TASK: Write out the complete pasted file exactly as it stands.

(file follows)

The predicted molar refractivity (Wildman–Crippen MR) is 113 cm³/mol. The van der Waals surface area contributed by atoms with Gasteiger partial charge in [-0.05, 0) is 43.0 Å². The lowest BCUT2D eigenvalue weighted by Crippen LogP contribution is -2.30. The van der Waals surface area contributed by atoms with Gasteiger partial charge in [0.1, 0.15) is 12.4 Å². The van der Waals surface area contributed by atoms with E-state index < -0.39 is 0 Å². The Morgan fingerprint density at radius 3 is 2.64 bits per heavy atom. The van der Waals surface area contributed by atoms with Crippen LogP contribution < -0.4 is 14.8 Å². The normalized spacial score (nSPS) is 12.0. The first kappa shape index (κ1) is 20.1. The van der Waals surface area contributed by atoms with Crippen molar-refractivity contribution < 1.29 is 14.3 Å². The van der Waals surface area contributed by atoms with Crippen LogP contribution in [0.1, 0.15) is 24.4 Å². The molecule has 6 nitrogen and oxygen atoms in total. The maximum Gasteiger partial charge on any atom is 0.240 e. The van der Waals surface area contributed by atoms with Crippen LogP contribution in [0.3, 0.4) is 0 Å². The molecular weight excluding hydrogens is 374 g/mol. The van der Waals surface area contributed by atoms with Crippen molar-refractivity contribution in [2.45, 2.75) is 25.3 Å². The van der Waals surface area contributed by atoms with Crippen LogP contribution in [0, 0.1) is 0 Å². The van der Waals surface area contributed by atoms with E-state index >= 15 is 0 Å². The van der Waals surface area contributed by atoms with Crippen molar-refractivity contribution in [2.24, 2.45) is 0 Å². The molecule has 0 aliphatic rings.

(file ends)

The predicted molar refractivity (Wildman–Crippen MR) is 113 cm³/mol. The van der Waals surface area contributed by atoms with Gasteiger partial charge in [-0.05, 0) is 43.0 Å². The lowest BCUT2D eigenvalue weighted by Crippen LogP contribution is -2.30. The van der Waals surface area contributed by atoms with Gasteiger partial charge in [0.1, 0.15) is 12.4 Å². The van der Waals surface area contributed by atoms with E-state index < -0.39 is 0 Å². The Morgan fingerprint density at radius 3 is 2.64 bits per heavy atom. The van der Waals surface area contributed by atoms with Crippen LogP contribution < -0.4 is 14.8 Å². The normalized spacial score (nSPS) is 12.0. The first kappa shape index (κ1) is 20.1. The van der Waals surface area contributed by atoms with Crippen molar-refractivity contribution < 1.29 is 14.3 Å². The van der Waals surface area contributed by atoms with Crippen LogP contribution in [0.1, 0.15) is 24.4 Å². The molecule has 6 nitrogen and oxygen atoms in total. The maximum Gasteiger partial charge on any atom is 0.240 e. The van der Waals surface area contributed by atoms with Crippen LogP contribution in [0.3, 0.4) is 0 Å². The molecular weight excluding hydrogens is 374 g/mol. The van der Waals surface area contributed by atoms with Crippen molar-refractivity contribution in [2.45, 2.75) is 25.3 Å². The van der Waals surface area contributed by atoms with Crippen LogP contribution in [0, 0.1) is 0 Å². The van der Waals surface area contributed by atoms with E-state index >= 15 is 0 Å². The van der Waals surface area contributed by atoms with Crippen molar-refractivity contribution in [2.24, 2.45) is 0 Å². The molecule has 0 aliphatic rings.